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Research: Closeout

Learn how to prepare for final or annual agency reporting for a sponsored project award.

Award Closeout

The majority of federal agencies require the University to submit a final invoice or financial report when a project ends. These agencies may also require technical reports annually, at the end of each budget period, and/or at the end of the project.

Reporting

The Principal Investigator(s) (PI) and department are responsible for the submission of all technical reports required under the terms of an award in the form required by the sponsor. Sponsors may also require an annual progress report as well as a final technical report and final invention statement. PIs should consult their award terms to determine what reports are required and when the sponsor expects to receive these reports. The PI and department are also responsible for ensuring that each subrecipient has submitted all required reports and deliverables to UC San Diego prior to approval of final payment to the subrecipient.

It is important to know where and how the sponsor expects such reports to be submitted. For example, the National Science Foundation (NSF) now expects the PI to use Research.gov (instead of FastLane) to meet all NSF project reporting requirements, including submission of final, annual and interim project reports and the Project Outcomes Report. Please see NSF’s closeout guidance. However, the National Institutes of Health (NIH) requires grantees to submit Research Performance Progress Reports (RPPR) and final technical reports through the eRA Commons.

In short, each sponsor has guidelines about how, when and where progress and final reports should be submitted. It is critical to read the “Reporting” requirements of an award carefully and not assume that emailing a progress or final report to a program officer will meet the sponsor’s requirements.

When an invention developed under a federally sponsored project, it is disclosed by the PI to the Office of Innovation and Commercialization, OIC is responsible for notifying the federal sponsor about this invention via iEdison. iEdison is an electronic system for grantees and contractors to report inventions arising out of federally funded research to the government agency that issued the funding, as required by the Bayh-Dole Act.

Failure to comply with the reporting requirements of the sponsor can have significant repercussions. For example, the PI’s future funding from the sponsor can be jeopardized. A sponsor also may hold up all new awards to UC San Diego just because of one PI’s delinquent technical report.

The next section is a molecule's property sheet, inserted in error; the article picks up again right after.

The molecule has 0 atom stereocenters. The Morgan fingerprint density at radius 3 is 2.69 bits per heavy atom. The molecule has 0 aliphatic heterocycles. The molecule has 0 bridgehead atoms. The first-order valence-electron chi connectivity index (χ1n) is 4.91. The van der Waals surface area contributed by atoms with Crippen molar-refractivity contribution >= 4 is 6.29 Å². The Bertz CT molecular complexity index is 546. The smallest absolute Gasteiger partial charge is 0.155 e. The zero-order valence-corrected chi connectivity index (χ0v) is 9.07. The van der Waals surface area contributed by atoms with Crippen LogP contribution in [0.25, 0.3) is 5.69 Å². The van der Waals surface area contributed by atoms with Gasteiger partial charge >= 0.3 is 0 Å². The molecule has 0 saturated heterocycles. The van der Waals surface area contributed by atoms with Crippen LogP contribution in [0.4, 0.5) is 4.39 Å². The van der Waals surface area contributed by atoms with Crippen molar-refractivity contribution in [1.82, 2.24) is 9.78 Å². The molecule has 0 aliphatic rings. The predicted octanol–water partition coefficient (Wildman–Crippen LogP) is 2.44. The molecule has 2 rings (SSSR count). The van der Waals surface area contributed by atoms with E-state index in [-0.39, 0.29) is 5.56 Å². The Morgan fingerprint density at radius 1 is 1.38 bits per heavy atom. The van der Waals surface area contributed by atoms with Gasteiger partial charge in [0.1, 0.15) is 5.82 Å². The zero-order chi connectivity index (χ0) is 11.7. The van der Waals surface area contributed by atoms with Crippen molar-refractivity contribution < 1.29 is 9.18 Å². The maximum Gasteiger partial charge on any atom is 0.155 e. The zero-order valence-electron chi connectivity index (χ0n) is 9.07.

Please note: When submitting a progress or final technical report to a sponsor, PIs are advised to keep a copy of the report and documentation that the report was submitted in case the sponsor fails to record the receipt of the report accurately.

OCGA will provide assistance with any questions, sign any reports if required by the sponsor, and submit any reports if required by the sponsor. Sponsoring agencies may contact OCGA when any of the required closeout reports have not been received. When OCGA receives a request for a delinquent report from a federal agency representative, OCGA follows up with the responsible individual or campus office. Please contact OCGA at awardcloseout@ucsd.edu for closeout related inquiries.

OPAFS and Department Financial Administrative Responsibilities

The Office of Post Award Financial Services (OPAFS) is responsible for preparing these reports, submitting them, and certifying on behalf of the University that project expenditures comply with agency financial terms and conditions. If you manage sponsored project funds for your department, you assist in this process by following the guidelines below:

  • Review award documents for reporting deadlines (usually 30, 60, or 90 days after the end date of a project or budget period).
  • Perform a preliminary review of expenditures 60 days before the project ends, and perform a final review of the ledger 30 days after the project end date. Be sure to:
    • Review unliquidated obligations and encumbrances. Determine which incurred expenses won't post to the ledger by the end of the project period. Determine which encumbrances should be liftedand which should be charged to the project.
    • Review account codes for unallowable expenses. Without agency approval, those expenses must be removed from the fund.
    • Verify that the award budget and specific expense limitations haven't been exceeded. Many agencies require that expenses conform to the award budget or have spending limits on specific categories. Without agency approval, expenses that exceed the budget must be removed from the fund.
    • If the total budget balance is in overdraft, transfer the expense overrunsoff the fund.
    • If there is a budget unexpended balance, review the award policy. Your options may include:
  • Review subsequent expenses (those posted after the end date). Verify that they legitimately apply to the project and were incurred before the end date.
  • Confirm that all appropriate expenses have been posted to the fund.
  • Make sure that all expenses comply with award terms and are appropriate to the project.
  • Confirm expenditures reported on FER match the ledger within 120 days after the award end date.
  • OPAFS will initiate final closeout steps, including fund inactivation, as soon as possible after the final expenses have posted to the ledger with the goal of inactivating the fund by 120 days after the end date.
  • Help the appropriate OPAFS award accountantget final reports submitted on time by: